Gamification in the age of Industry 4.0 (Part 1)

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Industry 4.0 has been become a popular topic around the world for several years. Together with other mega trends such as Artificial Intelligence, Augemented Reality, Big Data as well as Cloud Computing, Gamification has gained its currency in the age of Industry 4.0.

What is Gamification?

In simple words, gamification is a process of applying game mechanics into an existing non-gaming context in order to motivation participation and improve engagement from users. So games are now not only for kids; games are now for everyone and can be applied in anything. An simple example is that collecting a stamp every time we buy a coffee and then 10 stamps for a free drink. It is like in a game – completing a level to get a reward.

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Welcome to Industry 4.0

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The Fourth Revolution of industrial manufacturing has set its foot in our current life on the global scale. Before discovering the 4th revolution, let’s quickly look back on the previous revolutions. Thanks to the invention of steam engine, the First Revolution was known as the era of mechanization; while electric-powered assembly line and mass production solely performed in the second ones. Then the Third Revolution brought automation and information technology into factories. And now, what is new in the fourth? The Industry 4.0 hopefully is able to deliver these latest technologies like Artificial Intelligence (AI), Big Data and Internet of Things.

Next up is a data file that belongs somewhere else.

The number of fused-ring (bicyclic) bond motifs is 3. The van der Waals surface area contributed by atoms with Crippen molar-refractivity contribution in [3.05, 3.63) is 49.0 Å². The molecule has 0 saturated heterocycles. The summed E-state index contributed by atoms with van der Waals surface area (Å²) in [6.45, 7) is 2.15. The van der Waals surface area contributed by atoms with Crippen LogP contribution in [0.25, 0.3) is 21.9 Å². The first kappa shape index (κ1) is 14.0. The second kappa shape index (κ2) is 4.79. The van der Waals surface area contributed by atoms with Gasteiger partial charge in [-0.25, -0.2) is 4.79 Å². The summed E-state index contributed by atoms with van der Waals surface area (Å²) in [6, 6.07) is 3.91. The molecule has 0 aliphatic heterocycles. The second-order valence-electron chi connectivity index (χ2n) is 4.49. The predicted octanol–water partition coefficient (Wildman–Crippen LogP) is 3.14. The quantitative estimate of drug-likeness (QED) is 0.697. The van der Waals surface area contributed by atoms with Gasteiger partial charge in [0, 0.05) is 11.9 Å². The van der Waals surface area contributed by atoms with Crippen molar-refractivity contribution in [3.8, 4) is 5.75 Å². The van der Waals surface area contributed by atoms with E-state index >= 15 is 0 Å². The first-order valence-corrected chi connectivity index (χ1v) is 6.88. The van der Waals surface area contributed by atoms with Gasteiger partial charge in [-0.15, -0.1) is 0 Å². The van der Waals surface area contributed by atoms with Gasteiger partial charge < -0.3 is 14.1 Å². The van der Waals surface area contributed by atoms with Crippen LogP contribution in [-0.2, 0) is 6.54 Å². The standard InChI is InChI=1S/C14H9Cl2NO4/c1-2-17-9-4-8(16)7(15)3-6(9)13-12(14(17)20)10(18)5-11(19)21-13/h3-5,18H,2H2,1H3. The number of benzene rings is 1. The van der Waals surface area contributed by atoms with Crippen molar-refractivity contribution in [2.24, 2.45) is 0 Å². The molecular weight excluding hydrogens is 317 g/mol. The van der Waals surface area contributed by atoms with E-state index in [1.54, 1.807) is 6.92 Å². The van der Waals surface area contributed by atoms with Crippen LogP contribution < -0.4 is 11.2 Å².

Throwing back to 2013 when the term “Industrie 4.0” was firstly mentioned in a project of high-tech strategy of Germany, this plan aimed to computerize the manufacturing industry with much less even without involvement of human. As Hinks (2015) mentions, Germany then has invested about €200 million on this research across academia, business and government. While in the US, manufacturers, suppliers, technology firms, government agencies, universities and laboratories have collaborated with the common goal to construct an open and smart manufacturing platform for industrial-networked information applications. This platform ambitiously allows manufacturing firms of all sizes to access and utilize modeling and analytical technologies that can be customised to meet their needs.

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Are you ready to move ERP to the Cloud?

In recent few years, cloud computing has been dramatically developed and become the area of focus to general public ranging from normal users to businesses. And the phrase “To cloud or not to cloud” is considered as a familiar question in any IT strategy these days. Similarly, not only is “cloud” no longer a strange term for enterprise applications, but also has been the prominent trend.

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What is cloud computing?

As a claim by Berry, cloud computing could be understood as the delivery of computing services over a network that is a proprietary network or even the Internet. Those services are mainly infrastructure, platforms and applications. In simple words, Griffith (2016) states that the cloud here is a metaphor of the Internet; and cloud computing refers to store and access data or programs through the Internet instead of your device’s hard drive.

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A typical example of cloud computing for normal users is Google Drive where your data is stored and cloud applications such as Google Docs and Google Sheets can be also found online. Moreover, the drive can be accessed by various types of device from PC, tablet or smartphone. Another recent example is Office Online offering web-based version of Word, Excel, Power Point and One Note, which means users can access these applications via web browser without installing anything.

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